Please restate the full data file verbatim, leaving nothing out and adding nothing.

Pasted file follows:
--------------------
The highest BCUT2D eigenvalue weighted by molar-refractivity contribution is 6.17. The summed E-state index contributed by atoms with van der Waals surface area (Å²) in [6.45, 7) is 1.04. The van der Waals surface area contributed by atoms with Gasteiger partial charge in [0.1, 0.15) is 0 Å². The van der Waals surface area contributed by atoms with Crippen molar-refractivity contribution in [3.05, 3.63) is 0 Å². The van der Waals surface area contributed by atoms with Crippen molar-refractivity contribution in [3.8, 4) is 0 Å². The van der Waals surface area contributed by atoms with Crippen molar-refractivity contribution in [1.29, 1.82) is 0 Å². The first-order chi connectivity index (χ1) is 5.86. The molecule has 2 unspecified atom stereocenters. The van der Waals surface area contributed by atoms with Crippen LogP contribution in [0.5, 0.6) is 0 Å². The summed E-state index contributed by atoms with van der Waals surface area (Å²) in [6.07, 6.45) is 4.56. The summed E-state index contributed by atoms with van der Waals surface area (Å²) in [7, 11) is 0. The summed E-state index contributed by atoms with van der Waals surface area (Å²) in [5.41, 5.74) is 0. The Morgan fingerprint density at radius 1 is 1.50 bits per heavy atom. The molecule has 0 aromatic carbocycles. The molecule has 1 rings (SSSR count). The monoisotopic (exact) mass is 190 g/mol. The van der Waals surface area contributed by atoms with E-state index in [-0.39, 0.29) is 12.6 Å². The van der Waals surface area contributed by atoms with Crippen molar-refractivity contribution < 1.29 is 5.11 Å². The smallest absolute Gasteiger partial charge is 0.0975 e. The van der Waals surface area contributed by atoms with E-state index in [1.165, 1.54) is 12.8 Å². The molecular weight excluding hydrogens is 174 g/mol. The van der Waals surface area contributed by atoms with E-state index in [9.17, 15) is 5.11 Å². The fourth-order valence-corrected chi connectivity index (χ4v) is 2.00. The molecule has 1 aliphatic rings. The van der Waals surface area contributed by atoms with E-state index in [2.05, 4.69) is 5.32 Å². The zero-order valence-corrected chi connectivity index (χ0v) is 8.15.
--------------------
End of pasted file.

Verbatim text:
The highest BCUT2D eigenvalue weighted by molar-refractivity contribution is 6.17. The summed E-state index contributed by atoms with van der Waals surface area (Å²) in [6.45, 7) is 1.04. The van der Waals surface area contributed by atoms with Gasteiger partial charge in [0.1, 0.15) is 0 Å². The van der Waals surface area contributed by atoms with Crippen molar-refractivity contribution in [3.05, 3.63) is 0 Å². The van der Waals surface area contributed by atoms with Crippen molar-refractivity contribution in [3.8, 4) is 0 Å². The van der Waals surface area contributed by atoms with Crippen molar-refractivity contribution in [1.29, 1.82) is 0 Å². The first-order chi connectivity index (χ1) is 5.86. The molecule has 2 unspecified atom stereocenters. The van der Waals surface area contributed by atoms with Crippen LogP contribution in [0.5, 0.6) is 0 Å². The summed E-state index contributed by atoms with van der Waals surface area (Å²) in [6.07, 6.45) is 4.56. The summed E-state index contributed by atoms with van der Waals surface area (Å²) in [7, 11) is 0. The summed E-state index contributed by atoms with van der Waals surface area (Å²) in [5.41, 5.74) is 0. The Morgan fingerprint density at radius 1 is 1.50 bits per heavy atom. The molecule has 0 aromatic carbocycles. The molecule has 1 rings (SSSR count). The monoisotopic (exact) mass is 190 g/mol. The van der Waals surface area contributed by atoms with E-state index in [-0.39, 0.29) is 12.6 Å². The van der Waals surface area contributed by atoms with Crippen molar-refractivity contribution < 1.29 is 5.11 Å². The smallest absolute Gasteiger partial charge is 0.0975 e. The van der Waals surface area contributed by atoms with E-state index in [1.165, 1.54) is 12.8 Å². The molecular weight excluding hydrogens is 174 g/mol. The van der Waals surface area contributed by atoms with E-state index in [9.17, 15) is 5.11 Å². The fourth-order valence-corrected chi connectivity index (χ4v) is 2.00. The molecule has 1 aliphatic rings. The van der Waals surface area contributed by atoms with E-state index in [2.05, 4.69) is 5.32 Å². The zero-order valence-corrected chi connectivity index (χ0v) is 8.15.